I hated reading Shakespeare as I grew up. The language seemed difficult, the concepts dry and old. I was, of course, ignorant. And a philistine. Now I know better, and am continually gobsmacked by what Shakespeare was able to contain in his works.
I wonder who I was when I was younger – so sure of myself, so sure I knew things, terrified of being caught out yet pushing my way through, singing “Whistle a Happy Tune” and “You’ll never walk alone” to keep my chin up – but as an old friend said, it WAS up. Though I knew nothing, and inside I knew I knew nothing. I knew enough to fake it til I made it, just about. So I did.
I blame my mother. She told us we were special, and though we never really believed it, we carried it around. My adopted aunt once gave me a book which had a marvelous poem in it about “Mary-Alice”, who had great potential, and because she was so afraid of losing that potential, she kept it hidden under her bed in a very secure box and got it out now and again to look at it but never showed it to anyone.
That poem has haunted my entire life. Thanks, Aunt Shirlianne. (Love her so much, and there’s no reason she should have expected that that poem would have such an effect on me). Between my mother assuring me I was meant to do great things and my aunt inflicting overly wise poetry on me, I was and probably still am, a mess. I figure I still have to contribute – have to have an effect on the world, have to use my potential before it vanishes like Mary-Alice’s.
It’s encouraging in one way, terrifying in another. Here I am, gently losing my mind with the cognitive effects of MS, and I am flogging myself to write, to agitate, to exercise, to model healthy behaviour, blah blah blah. Add in a generous dose of Roman Catholic guilt and it’s almost unbearable in here. Wine helps. And chocolate.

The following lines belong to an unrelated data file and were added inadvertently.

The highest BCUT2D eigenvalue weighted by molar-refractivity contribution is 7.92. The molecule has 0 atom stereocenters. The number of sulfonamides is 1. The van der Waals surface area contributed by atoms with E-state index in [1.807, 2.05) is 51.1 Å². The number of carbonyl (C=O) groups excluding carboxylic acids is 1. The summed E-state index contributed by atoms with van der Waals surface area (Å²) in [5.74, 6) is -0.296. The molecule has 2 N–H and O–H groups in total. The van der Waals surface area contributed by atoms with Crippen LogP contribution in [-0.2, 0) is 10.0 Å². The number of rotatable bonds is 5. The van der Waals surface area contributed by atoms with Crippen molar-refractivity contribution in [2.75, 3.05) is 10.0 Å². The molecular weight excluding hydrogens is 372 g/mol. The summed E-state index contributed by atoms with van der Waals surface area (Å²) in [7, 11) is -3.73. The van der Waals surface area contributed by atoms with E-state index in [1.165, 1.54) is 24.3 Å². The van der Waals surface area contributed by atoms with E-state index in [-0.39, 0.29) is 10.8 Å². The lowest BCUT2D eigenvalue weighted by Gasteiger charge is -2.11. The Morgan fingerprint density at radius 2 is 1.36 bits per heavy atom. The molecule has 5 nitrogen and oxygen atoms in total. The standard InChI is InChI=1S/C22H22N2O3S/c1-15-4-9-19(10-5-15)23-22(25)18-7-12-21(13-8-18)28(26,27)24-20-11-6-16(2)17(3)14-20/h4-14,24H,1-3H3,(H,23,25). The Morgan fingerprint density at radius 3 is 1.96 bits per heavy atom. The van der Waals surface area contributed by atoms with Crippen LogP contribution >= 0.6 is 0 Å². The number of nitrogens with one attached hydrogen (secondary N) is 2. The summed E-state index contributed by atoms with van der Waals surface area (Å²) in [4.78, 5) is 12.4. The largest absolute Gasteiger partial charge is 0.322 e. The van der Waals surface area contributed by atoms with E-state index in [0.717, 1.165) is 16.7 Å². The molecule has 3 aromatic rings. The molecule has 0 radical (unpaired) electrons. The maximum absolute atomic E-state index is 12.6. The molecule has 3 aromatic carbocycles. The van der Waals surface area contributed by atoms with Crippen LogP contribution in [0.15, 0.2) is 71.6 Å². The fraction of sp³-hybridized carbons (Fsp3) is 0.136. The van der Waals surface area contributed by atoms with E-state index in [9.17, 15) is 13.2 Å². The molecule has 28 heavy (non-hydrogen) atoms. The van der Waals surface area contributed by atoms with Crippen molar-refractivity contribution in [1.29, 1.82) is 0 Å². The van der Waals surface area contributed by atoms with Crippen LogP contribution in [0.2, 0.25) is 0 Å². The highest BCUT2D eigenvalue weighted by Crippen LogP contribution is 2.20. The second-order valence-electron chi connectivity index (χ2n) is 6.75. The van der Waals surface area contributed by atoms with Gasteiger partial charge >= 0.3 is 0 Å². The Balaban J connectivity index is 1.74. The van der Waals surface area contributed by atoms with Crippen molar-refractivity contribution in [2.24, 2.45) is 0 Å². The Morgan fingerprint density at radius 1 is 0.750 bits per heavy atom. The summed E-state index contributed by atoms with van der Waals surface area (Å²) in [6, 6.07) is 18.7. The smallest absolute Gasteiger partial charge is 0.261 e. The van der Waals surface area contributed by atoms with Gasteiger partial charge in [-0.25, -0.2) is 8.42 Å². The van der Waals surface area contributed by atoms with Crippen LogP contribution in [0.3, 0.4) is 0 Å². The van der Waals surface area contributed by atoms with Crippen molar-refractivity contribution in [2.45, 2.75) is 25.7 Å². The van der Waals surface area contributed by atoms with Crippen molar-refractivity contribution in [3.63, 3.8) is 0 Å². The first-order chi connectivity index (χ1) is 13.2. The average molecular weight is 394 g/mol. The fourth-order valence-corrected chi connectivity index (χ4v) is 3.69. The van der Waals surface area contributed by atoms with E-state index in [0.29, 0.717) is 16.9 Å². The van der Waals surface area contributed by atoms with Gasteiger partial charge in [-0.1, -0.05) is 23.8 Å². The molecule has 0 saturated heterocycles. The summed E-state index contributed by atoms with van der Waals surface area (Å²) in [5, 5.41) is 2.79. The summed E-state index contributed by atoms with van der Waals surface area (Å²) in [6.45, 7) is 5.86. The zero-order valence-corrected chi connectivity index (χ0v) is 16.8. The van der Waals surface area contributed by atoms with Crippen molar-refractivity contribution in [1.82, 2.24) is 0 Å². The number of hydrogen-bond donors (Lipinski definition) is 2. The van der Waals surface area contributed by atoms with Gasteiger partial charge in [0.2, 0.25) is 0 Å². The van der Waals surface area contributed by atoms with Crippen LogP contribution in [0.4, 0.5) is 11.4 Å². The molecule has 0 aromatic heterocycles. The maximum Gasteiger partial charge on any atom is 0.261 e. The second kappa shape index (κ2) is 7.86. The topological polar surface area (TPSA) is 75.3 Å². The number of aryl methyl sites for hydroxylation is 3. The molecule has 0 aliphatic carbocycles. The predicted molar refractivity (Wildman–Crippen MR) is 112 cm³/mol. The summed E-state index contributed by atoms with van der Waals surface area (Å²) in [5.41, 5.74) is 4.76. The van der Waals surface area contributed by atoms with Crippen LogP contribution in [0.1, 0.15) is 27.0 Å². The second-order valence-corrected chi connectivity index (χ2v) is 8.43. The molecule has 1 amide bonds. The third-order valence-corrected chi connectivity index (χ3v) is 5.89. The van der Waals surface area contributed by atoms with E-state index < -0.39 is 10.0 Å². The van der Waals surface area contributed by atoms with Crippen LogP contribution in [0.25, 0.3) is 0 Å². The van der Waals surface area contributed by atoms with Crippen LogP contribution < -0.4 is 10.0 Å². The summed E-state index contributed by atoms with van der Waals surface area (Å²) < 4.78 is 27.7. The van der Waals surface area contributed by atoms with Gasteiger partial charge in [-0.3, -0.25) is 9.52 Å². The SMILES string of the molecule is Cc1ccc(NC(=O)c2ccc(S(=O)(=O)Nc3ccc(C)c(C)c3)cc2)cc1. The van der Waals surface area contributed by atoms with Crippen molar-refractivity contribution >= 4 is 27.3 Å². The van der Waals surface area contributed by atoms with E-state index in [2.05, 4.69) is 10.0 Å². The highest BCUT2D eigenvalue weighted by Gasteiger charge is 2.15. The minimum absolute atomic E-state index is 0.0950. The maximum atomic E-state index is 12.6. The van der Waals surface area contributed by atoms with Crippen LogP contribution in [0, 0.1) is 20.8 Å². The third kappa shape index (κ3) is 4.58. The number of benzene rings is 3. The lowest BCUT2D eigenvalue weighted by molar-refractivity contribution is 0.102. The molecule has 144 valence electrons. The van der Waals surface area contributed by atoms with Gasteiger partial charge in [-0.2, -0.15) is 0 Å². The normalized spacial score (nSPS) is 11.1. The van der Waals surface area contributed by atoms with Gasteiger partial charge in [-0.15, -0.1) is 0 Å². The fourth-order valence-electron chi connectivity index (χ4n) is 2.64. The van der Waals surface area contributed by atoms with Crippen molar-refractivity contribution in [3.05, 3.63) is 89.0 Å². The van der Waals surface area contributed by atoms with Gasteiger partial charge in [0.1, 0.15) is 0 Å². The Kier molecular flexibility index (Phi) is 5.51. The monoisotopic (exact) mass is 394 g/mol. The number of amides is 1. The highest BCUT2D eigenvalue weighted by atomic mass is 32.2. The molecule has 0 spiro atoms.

Sad thing is, I seem to have visited it upon my kids, this same sense of “you have great gifts and you’d better use them to better the world or else”. It’s a lot of pressure, and I didn’t mean to make their lives the same living ratrace mentally that I spin upon, but I did.
So now they have secret lives, and are afraid to tell me their plans and are snarky at me so they don’t have to feel that I am judging them.
Which, of course, I am NOT. Funny thing about parenting. That unconditional love thing is the code.You get it through the umbilical cord, I think. So I don’t care what they do, though of course I would be sad if they got arrested or hurt somebody or sat about being unhappy and unfulfilled. But then I think they wouldn’t like that, either, so I assume we are on the same page, sort of. Maybe.
I have to guess, though, because, like those ungrateful children in Shakespeare, two out of my three wonderful offspring speak rarely to me. It hurts me, yes it does. I’m sure they have reasons to avoid me, and it’s pretty much due me as I recall I kind avoided my mother for a spell, and still argue with her though she is 24 years gone. I guess I also passed on the serpent’s tooth.
In a way, it’s good – I raised my kids to be independent, questioning individuals, and so they are. Just wish a bit that they’d be a little less questioning of me, sometimes.
Ah well, at least when we DO talk, they are interesting, witty, intelligent, and worth the wait. Perhaps you can’t have that without the tooth…